Why Stop Sizewell C?

Stop Sizewell C is a campaign group on the frontline* of Sizewell C driven to oppose the project after 8 years of EDF’s failed engagement and the destructive nature of its proposals.

THE CASE AGAINST SIZEWELL C.

Download a pdf of our Case Against Sizewell C (updated 21 October 2020) – here

EDF’s Sizewell C (SZC) planning application is for two EPR reactors on the fragile Suffolk Heritage Coast. They are not predicted to be generating power until 2034 and would cost £20 billion. We contend that Sizewell C is the wrong project at the wrong time in the wrong place and will not deliver the government’s objectives. Our key points are:

A. Sizewell C does not answer this government’s policy imperatives; it is too slow and expensive to deliver urgent CO2 savings and would suck resources away from investment in renewables, such as offshore wind and hydrogen storage. It is unclear how the £20 billion cost would be financed. EDF is pushing for a government stake or for consumers to pay for it through a nuclear tax (the RAB). It cannot be justified as a means to help economic recovery and the location in “blue” Suffolk will not help level up the UK. China’s involvement is mired in controversy.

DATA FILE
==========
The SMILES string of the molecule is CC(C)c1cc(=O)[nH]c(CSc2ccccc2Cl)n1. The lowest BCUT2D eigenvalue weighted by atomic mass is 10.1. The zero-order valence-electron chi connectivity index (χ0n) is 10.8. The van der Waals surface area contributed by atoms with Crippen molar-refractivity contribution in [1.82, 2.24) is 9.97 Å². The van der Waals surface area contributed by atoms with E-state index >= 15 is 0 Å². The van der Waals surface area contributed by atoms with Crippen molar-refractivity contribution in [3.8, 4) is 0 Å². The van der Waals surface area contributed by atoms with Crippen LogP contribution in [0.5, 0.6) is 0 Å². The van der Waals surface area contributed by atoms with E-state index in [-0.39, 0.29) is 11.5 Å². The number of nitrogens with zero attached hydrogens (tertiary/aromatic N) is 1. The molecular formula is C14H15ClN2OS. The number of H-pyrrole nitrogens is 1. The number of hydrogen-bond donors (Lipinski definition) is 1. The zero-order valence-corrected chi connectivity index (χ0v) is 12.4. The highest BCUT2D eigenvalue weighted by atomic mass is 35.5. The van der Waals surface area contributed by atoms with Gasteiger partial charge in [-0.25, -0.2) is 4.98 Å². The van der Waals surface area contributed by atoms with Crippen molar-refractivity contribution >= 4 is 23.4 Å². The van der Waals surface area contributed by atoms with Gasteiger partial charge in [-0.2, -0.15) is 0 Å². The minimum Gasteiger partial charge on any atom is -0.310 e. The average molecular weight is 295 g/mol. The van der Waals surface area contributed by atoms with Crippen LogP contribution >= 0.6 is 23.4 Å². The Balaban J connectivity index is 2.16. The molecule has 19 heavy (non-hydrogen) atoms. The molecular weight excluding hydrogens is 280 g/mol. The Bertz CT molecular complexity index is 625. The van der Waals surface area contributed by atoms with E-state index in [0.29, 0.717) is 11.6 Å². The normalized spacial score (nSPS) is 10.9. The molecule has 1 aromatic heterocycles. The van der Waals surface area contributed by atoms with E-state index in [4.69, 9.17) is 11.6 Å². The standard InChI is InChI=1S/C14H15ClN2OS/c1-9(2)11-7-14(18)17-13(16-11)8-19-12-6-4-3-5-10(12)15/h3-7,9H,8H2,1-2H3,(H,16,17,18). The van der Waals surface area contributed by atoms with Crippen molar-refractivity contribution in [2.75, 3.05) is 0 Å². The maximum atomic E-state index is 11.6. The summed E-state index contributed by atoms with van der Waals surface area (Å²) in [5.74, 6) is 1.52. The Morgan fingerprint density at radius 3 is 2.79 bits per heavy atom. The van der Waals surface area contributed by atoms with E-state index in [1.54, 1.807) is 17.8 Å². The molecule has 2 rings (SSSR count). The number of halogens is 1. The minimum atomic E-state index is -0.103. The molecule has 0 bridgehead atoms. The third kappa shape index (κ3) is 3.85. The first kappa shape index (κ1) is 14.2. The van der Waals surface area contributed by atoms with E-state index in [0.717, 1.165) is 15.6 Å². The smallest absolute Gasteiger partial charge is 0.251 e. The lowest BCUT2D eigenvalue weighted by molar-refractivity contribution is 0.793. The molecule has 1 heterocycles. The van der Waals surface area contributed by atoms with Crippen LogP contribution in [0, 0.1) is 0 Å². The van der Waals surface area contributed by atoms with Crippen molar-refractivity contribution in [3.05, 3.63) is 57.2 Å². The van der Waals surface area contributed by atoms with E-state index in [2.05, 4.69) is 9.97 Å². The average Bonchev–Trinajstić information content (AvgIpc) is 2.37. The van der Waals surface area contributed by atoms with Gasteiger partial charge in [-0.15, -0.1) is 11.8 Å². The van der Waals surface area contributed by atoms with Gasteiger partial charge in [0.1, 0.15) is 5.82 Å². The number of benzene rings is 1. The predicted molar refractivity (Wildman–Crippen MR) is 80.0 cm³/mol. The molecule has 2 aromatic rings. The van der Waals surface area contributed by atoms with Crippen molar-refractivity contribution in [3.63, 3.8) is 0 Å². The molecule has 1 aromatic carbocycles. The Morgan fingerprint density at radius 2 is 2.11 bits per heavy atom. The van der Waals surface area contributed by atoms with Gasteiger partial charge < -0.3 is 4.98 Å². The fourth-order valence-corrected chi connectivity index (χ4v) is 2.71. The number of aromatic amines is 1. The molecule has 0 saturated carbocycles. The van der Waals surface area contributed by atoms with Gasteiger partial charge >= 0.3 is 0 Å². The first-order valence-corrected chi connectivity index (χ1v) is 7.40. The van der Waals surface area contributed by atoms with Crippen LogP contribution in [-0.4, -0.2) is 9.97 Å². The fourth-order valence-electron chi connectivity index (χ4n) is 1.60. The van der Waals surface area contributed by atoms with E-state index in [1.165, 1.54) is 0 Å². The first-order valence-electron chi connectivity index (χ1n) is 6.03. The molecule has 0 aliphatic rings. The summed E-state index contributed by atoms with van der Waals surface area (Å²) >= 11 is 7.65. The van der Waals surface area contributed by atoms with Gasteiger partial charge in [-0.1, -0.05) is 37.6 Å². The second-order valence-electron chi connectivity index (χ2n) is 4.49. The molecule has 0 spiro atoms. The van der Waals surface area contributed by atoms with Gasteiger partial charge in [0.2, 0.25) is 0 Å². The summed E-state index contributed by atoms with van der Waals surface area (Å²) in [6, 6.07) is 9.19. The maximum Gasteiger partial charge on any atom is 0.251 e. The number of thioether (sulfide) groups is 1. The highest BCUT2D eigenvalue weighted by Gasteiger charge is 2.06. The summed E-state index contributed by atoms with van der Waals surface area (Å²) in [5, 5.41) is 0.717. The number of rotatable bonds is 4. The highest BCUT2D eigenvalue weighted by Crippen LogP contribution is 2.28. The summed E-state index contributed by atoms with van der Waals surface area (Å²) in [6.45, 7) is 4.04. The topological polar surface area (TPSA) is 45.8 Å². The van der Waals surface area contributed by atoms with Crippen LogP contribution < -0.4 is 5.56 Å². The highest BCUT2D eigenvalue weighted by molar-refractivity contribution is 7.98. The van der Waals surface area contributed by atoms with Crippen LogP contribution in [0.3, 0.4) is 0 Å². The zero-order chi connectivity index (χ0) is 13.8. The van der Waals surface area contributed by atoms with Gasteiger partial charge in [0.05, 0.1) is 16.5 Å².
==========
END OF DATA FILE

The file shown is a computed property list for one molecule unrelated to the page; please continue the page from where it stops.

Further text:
B. Sizewell C would have destructive impacts on the local economy and internationally-protected habitats; any economic benefits it would bring to Suffolk are unproven and overstated, and SZC would damage Suffolk’s existing local economy including tourism. The site is at risk from coastal erosion, too small for the project and the project threatens internationally-renowned wildlife reserves. Toxic waste would have to remain on site for centuries.

C. EDF and its EPR have an appalling track record. EPRs are outdated, expensive and beset by technical failings.

A: Sizewell C does not answer this government’s policy imperatives

  • SZC is not the solution for net zero. By 2034, when SZC may be completed, the UK’s energy landscape will be profoundly different, favouring cheaper renewables and green hydrogen. EDF admits it will take 6 years for SZC to “pay back” the 5.74 million tonnes of CO2 generated in its construction, ie until 2040. Nuclear is too inflexible to fit well with renewables. Committee on Climate Change Chair Lord Deben describes nuclear as a “transitional” energy source whose need reduces as grid-balancing improves. National Infrastructure Commission Chair John Armitt says “Hopefully by 2025, we will be able to rely on much smarter systems and won’t have to rely on nuclear”. The NIC said the potential for other non-intermittent technologies to complement renewables “weakened the case for committing to a new fleet of nuclear power stations”. EDF’s case to generate hydrogen from SZC is weak: the cost of electricity from nuclear for electrolysis is higher than from renewables, and there is no space on the SZC site – nor hard proposals – for hydrogen production to be integrated into the site.